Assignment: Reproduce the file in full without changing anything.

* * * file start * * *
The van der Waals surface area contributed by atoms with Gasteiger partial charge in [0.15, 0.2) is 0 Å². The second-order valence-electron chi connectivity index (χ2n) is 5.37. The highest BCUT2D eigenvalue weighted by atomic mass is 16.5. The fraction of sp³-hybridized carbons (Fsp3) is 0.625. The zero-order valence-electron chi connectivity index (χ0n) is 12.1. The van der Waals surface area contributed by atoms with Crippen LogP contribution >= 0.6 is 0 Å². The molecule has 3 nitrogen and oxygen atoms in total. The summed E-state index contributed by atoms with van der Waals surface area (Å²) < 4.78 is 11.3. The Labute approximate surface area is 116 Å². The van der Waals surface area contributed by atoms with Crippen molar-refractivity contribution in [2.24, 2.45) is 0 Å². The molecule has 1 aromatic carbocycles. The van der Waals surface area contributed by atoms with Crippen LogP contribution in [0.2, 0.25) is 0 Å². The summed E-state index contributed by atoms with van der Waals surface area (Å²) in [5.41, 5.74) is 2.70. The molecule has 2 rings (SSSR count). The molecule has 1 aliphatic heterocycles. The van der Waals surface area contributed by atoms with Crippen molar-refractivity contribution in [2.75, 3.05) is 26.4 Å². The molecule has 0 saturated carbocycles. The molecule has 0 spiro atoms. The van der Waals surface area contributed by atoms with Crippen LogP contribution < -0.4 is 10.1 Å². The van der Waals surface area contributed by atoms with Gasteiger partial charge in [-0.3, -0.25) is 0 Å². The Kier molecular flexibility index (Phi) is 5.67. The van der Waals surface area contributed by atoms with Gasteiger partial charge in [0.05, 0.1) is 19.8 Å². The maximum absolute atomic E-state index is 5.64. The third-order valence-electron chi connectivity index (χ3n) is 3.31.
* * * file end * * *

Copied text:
The van der Waals surface area contributed by atoms with Gasteiger partial charge in [0.15, 0.2) is 0 Å². The second-order valence-electron chi connectivity index (χ2n) is 5.37. The highest BCUT2D eigenvalue weighted by atomic mass is 16.5. The fraction of sp³-hybridized carbons (Fsp3) is 0.625. The zero-order valence-electron chi connectivity index (χ0n) is 12.1. The van der Waals surface area contributed by atoms with Crippen LogP contribution >= 0.6 is 0 Å². The molecule has 3 nitrogen and oxygen atoms in total. The summed E-state index contributed by atoms with van der Waals surface area (Å²) < 4.78 is 11.3. The Labute approximate surface area is 116 Å². The van der Waals surface area contributed by atoms with Crippen molar-refractivity contribution in [2.24, 2.45) is 0 Å². The molecule has 1 aromatic carbocycles. The van der Waals surface area contributed by atoms with Crippen LogP contribution in [0.2, 0.25) is 0 Å². The summed E-state index contributed by atoms with van der Waals surface area (Å²) in [5.41, 5.74) is 2.70. The molecule has 2 rings (SSSR count). The molecule has 1 aliphatic heterocycles. The van der Waals surface area contributed by atoms with Crippen molar-refractivity contribution in [2.75, 3.05) is 26.4 Å². The molecule has 0 saturated carbocycles. The molecule has 0 spiro atoms. The van der Waals surface area contributed by atoms with Crippen LogP contribution < -0.4 is 10.1 Å². The van der Waals surface area contributed by atoms with Gasteiger partial charge in [-0.3, -0.25) is 0 Å². The Kier molecular flexibility index (Phi) is 5.67. The van der Waals surface area contributed by atoms with Gasteiger partial charge in [0.05, 0.1) is 19.8 Å². The maximum absolute atomic E-state index is 5.64. The third-order valence-electron chi connectivity index (χ3n) is 3.31.